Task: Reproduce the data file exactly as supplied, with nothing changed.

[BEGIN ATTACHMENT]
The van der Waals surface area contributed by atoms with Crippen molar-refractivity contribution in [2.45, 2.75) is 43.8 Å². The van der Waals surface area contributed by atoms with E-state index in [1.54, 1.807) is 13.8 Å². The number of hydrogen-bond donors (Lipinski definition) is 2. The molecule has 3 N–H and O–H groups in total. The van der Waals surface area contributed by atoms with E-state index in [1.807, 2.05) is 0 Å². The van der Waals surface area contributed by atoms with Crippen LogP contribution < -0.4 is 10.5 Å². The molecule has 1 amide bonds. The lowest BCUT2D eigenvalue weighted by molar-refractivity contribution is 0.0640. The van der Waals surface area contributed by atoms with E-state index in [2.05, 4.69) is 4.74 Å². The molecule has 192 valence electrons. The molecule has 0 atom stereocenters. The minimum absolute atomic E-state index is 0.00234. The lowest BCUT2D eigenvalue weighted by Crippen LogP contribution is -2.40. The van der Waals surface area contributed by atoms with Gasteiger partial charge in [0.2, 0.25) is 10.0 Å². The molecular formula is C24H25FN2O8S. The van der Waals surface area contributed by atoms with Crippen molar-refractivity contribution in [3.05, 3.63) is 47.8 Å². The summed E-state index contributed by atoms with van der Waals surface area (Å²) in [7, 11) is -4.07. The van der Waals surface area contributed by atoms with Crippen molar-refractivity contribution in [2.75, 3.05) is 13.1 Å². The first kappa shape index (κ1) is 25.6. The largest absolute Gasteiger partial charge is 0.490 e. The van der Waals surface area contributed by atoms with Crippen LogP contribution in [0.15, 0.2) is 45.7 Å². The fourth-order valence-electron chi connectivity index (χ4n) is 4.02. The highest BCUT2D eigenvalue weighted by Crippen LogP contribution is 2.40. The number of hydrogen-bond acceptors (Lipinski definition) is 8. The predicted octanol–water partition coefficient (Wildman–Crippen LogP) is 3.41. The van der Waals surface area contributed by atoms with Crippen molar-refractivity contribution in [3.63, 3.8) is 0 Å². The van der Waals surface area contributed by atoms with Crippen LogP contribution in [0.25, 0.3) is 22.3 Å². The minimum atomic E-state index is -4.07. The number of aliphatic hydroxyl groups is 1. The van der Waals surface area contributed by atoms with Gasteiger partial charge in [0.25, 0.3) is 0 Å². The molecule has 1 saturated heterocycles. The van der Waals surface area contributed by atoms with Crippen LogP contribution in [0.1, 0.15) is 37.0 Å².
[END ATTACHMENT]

The van der Waals surface area contributed by atoms with Crippen molar-refractivity contribution in [2.45, 2.75) is 43.8 Å². The van der Waals surface area contributed by atoms with E-state index in [1.54, 1.807) is 13.8 Å². The number of hydrogen-bond donors (Lipinski definition) is 2. The molecule has 3 N–H and O–H groups in total. The van der Waals surface area contributed by atoms with E-state index in [1.807, 2.05) is 0 Å². The van der Waals surface area contributed by atoms with Crippen LogP contribution < -0.4 is 10.5 Å². The molecule has 1 amide bonds. The lowest BCUT2D eigenvalue weighted by molar-refractivity contribution is 0.0640. The van der Waals surface area contributed by atoms with E-state index in [2.05, 4.69) is 4.74 Å². The molecule has 192 valence electrons. The molecule has 0 atom stereocenters. The minimum absolute atomic E-state index is 0.00234. The lowest BCUT2D eigenvalue weighted by Crippen LogP contribution is -2.40. The van der Waals surface area contributed by atoms with Gasteiger partial charge in [0.2, 0.25) is 10.0 Å². The molecular formula is C24H25FN2O8S. The van der Waals surface area contributed by atoms with Crippen molar-refractivity contribution in [3.05, 3.63) is 47.8 Å². The summed E-state index contributed by atoms with van der Waals surface area (Å²) in [7, 11) is -4.07. The van der Waals surface area contributed by atoms with Crippen molar-refractivity contribution in [2.75, 3.05) is 13.1 Å². The first kappa shape index (κ1) is 25.6. The largest absolute Gasteiger partial charge is 0.490 e. The van der Waals surface area contributed by atoms with Crippen LogP contribution in [0.15, 0.2) is 45.7 Å². The fourth-order valence-electron chi connectivity index (χ4n) is 4.02. The highest BCUT2D eigenvalue weighted by Crippen LogP contribution is 2.40. The number of hydrogen-bond acceptors (Lipinski definition) is 8. The predicted octanol–water partition coefficient (Wildman–Crippen LogP) is 3.41. The van der Waals surface area contributed by atoms with Crippen molar-refractivity contribution in [3.63, 3.8) is 0 Å². The van der Waals surface area contributed by atoms with Crippen LogP contribution in [0.25, 0.3) is 22.3 Å². The minimum atomic E-state index is -4.07. The number of aliphatic hydroxyl groups is 1. The van der Waals surface area contributed by atoms with Gasteiger partial charge in [0.25, 0.3) is 0 Å². The molecule has 1 saturated heterocycles. The van der Waals surface area contributed by atoms with Crippen LogP contribution in [0.1, 0.15) is 37.0 Å².